“Compared to 2017, where we suspended 20,126 abusive domain names, we’re up to 36,336 abusive domain name suspensions thus far in 2018” said Geo Van Langenhove, EURid Legal Manager.
Also during the quarter, EURid and the International Anti-Counterfeiting Coalition (IACC) announced a joint effort to fight cybercrime in the .eu domain name space.
Other highlights were the average renewal rate during the second quarter for .eu was 82% and there were 38,286 internationalised domain names (IDNs) under .eu.
The top countries for .eu and .ею registrations were Germany (994,044), Netherlands (504,052), France (347,205), United Kingdom (304,133) and Italy (262,762). The smallest were Saint Martin (1), Mayotte (2), French Guiana (56), Martinique (143) and Aland Island (200). But with Brexit looming, most of the 304,133 registrations to British registrants are at risk once Britain leaves the European Union as the European Union requires registrants to be resident in or a resident of the European Union. British registrants are likely already getting prepared, as registrations dropped around 19,000 for the quarter, down from 323,166 at the end of the first quarter.
In other EURid news, this week they announced the nomination and voting period for the 2018 .eu Web Awards ended on 1 August. To view the nominees under each category, go to webawards.eurid.eu. The 3 finalists per category will be unveiled on 5 September.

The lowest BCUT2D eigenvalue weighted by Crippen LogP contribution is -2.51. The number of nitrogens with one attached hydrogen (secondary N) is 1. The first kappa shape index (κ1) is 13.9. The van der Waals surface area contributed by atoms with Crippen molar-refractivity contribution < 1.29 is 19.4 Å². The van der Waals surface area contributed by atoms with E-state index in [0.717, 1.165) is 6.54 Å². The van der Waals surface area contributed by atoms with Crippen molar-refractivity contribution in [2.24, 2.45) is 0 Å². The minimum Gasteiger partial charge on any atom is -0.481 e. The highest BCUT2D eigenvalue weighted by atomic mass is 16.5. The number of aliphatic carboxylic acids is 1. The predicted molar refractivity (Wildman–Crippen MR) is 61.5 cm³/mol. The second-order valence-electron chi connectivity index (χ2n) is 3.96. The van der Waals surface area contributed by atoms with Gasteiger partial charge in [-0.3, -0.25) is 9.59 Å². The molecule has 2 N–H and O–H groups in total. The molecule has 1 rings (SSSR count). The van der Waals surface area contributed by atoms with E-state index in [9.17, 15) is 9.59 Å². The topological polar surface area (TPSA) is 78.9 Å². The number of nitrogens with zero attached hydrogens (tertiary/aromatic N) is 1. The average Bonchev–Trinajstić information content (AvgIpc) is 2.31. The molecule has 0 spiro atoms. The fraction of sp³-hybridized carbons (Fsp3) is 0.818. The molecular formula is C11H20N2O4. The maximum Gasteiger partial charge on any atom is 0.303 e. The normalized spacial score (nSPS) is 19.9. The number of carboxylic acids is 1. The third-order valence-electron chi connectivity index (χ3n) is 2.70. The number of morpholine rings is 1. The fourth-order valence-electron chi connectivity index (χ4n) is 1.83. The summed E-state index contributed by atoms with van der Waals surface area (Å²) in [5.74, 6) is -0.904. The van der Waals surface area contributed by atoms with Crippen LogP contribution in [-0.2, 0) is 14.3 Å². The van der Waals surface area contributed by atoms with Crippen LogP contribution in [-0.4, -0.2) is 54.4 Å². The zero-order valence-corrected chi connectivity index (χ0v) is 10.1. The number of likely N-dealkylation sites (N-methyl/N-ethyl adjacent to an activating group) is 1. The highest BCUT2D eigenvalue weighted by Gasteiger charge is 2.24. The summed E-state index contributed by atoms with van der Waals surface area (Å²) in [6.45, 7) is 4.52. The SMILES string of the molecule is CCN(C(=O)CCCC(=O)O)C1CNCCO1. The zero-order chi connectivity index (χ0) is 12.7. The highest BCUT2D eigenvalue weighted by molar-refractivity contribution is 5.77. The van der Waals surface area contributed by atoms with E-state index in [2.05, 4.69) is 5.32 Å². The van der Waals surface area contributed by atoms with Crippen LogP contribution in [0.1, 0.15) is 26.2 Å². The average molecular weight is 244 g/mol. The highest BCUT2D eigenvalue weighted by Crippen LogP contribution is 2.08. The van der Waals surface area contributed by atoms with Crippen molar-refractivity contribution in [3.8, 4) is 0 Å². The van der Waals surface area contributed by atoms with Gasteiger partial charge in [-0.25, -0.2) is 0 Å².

EURid and the International Anti-Counterfeiting Coalition (IACC) have announced plans to work together to fight cybercrime in the .eu and .ею domain name space. The collaboration aims to help clear the registration database from fraudulent domain names and to establish a more secure domain space for Internet users.
The scope of this collaboration is based on the exchange of knowledge and support pertaining to cybercrime, specifically counterfeiting and piracy, in the .eu and .еюdomain name space. It entails engaging in joint efforts, exchanging statistical data and trends pertaining to cybercrime, and committing to cooperate on projects designed to address the issue.